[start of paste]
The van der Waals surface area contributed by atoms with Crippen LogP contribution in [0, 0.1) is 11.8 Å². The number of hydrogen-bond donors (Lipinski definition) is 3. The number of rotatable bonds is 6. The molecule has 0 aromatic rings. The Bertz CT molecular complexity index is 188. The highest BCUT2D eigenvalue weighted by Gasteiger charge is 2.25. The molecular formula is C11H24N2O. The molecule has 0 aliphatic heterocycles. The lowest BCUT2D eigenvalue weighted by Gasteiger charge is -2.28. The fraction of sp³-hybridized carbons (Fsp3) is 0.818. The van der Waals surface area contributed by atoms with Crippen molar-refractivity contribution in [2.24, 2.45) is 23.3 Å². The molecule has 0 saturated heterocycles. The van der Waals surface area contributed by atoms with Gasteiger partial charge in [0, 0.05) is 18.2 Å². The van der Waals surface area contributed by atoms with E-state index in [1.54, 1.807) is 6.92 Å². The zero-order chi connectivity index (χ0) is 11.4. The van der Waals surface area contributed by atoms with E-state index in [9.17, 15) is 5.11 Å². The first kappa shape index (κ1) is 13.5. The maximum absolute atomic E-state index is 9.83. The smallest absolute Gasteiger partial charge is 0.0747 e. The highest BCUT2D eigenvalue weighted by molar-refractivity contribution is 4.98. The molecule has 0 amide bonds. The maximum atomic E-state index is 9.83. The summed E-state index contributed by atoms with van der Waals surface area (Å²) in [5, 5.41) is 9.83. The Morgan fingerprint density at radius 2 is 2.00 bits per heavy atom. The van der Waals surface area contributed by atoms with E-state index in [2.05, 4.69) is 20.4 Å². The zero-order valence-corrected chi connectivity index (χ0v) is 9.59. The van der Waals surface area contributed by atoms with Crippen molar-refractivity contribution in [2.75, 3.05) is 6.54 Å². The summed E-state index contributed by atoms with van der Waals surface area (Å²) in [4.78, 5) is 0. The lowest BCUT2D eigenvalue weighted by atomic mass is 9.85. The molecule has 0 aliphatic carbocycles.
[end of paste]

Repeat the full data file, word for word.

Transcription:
The van der Waals surface area contributed by atoms with Crippen LogP contribution in [0, 0.1) is 11.8 Å². The number of hydrogen-bond donors (Lipinski definition) is 3. The number of rotatable bonds is 6. The molecule has 0 aromatic rings. The Bertz CT molecular complexity index is 188. The highest BCUT2D eigenvalue weighted by Gasteiger charge is 2.25. The molecular formula is C11H24N2O. The molecule has 0 aliphatic heterocycles. The lowest BCUT2D eigenvalue weighted by Gasteiger charge is -2.28. The fraction of sp³-hybridized carbons (Fsp3) is 0.818. The van der Waals surface area contributed by atoms with Crippen molar-refractivity contribution in [2.24, 2.45) is 23.3 Å². The molecule has 0 saturated heterocycles. The van der Waals surface area contributed by atoms with Gasteiger partial charge in [0, 0.05) is 18.2 Å². The van der Waals surface area contributed by atoms with E-state index in [1.54, 1.807) is 6.92 Å². The zero-order chi connectivity index (χ0) is 11.4. The van der Waals surface area contributed by atoms with E-state index in [9.17, 15) is 5.11 Å². The first kappa shape index (κ1) is 13.5. The maximum absolute atomic E-state index is 9.83. The smallest absolute Gasteiger partial charge is 0.0747 e. The highest BCUT2D eigenvalue weighted by molar-refractivity contribution is 4.98. The molecule has 0 amide bonds. The maximum atomic E-state index is 9.83. The summed E-state index contributed by atoms with van der Waals surface area (Å²) in [5, 5.41) is 9.83. The Morgan fingerprint density at radius 2 is 2.00 bits per heavy atom. The van der Waals surface area contributed by atoms with E-state index in [2.05, 4.69) is 20.4 Å². The zero-order valence-corrected chi connectivity index (χ0v) is 9.59. The van der Waals surface area contributed by atoms with Crippen molar-refractivity contribution in [2.75, 3.05) is 6.54 Å². The summed E-state index contributed by atoms with van der Waals surface area (Å²) in [4.78, 5) is 0. The lowest BCUT2D eigenvalue weighted by atomic mass is 9.85. The molecule has 0 aliphatic carbocycles.